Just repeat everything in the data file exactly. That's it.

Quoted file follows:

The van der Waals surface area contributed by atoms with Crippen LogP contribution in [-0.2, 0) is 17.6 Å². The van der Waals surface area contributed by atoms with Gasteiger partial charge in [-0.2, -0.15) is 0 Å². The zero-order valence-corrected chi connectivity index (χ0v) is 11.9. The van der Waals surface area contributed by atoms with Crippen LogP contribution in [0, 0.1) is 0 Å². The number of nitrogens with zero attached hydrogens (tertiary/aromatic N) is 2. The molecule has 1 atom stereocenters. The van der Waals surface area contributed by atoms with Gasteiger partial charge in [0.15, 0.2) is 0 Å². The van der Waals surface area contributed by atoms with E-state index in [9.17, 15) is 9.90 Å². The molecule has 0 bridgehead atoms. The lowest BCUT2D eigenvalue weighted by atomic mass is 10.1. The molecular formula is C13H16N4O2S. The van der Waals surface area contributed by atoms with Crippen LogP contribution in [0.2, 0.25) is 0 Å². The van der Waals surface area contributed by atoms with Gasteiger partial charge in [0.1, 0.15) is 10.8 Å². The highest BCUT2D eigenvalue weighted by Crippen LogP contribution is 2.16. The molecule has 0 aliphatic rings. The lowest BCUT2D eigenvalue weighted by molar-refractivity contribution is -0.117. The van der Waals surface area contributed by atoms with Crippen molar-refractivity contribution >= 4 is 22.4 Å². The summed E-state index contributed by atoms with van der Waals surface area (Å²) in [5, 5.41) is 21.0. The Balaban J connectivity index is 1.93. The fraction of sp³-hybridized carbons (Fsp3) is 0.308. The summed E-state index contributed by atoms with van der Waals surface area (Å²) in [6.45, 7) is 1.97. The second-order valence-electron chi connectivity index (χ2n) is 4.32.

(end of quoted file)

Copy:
The van der Waals surface area contributed by atoms with Crippen LogP contribution in [-0.2, 0) is 17.6 Å². The van der Waals surface area contributed by atoms with Gasteiger partial charge in [-0.2, -0.15) is 0 Å². The zero-order valence-corrected chi connectivity index (χ0v) is 11.9. The van der Waals surface area contributed by atoms with Crippen LogP contribution in [0, 0.1) is 0 Å². The number of nitrogens with zero attached hydrogens (tertiary/aromatic N) is 2. The molecule has 1 atom stereocenters. The van der Waals surface area contributed by atoms with Gasteiger partial charge in [0.15, 0.2) is 0 Å². The van der Waals surface area contributed by atoms with E-state index in [9.17, 15) is 9.90 Å². The molecule has 0 bridgehead atoms. The lowest BCUT2D eigenvalue weighted by atomic mass is 10.1. The molecular formula is C13H16N4O2S. The van der Waals surface area contributed by atoms with Crippen LogP contribution in [0.2, 0.25) is 0 Å². The van der Waals surface area contributed by atoms with Gasteiger partial charge in [0.1, 0.15) is 10.8 Å². The highest BCUT2D eigenvalue weighted by Crippen LogP contribution is 2.16. The molecule has 0 aliphatic rings. The lowest BCUT2D eigenvalue weighted by molar-refractivity contribution is -0.117. The van der Waals surface area contributed by atoms with Crippen molar-refractivity contribution >= 4 is 22.4 Å². The summed E-state index contributed by atoms with van der Waals surface area (Å²) in [5, 5.41) is 21.0. The Balaban J connectivity index is 1.93. The fraction of sp³-hybridized carbons (Fsp3) is 0.308. The summed E-state index contributed by atoms with van der Waals surface area (Å²) in [6.45, 7) is 1.97. The second-order valence-electron chi connectivity index (χ2n) is 4.32.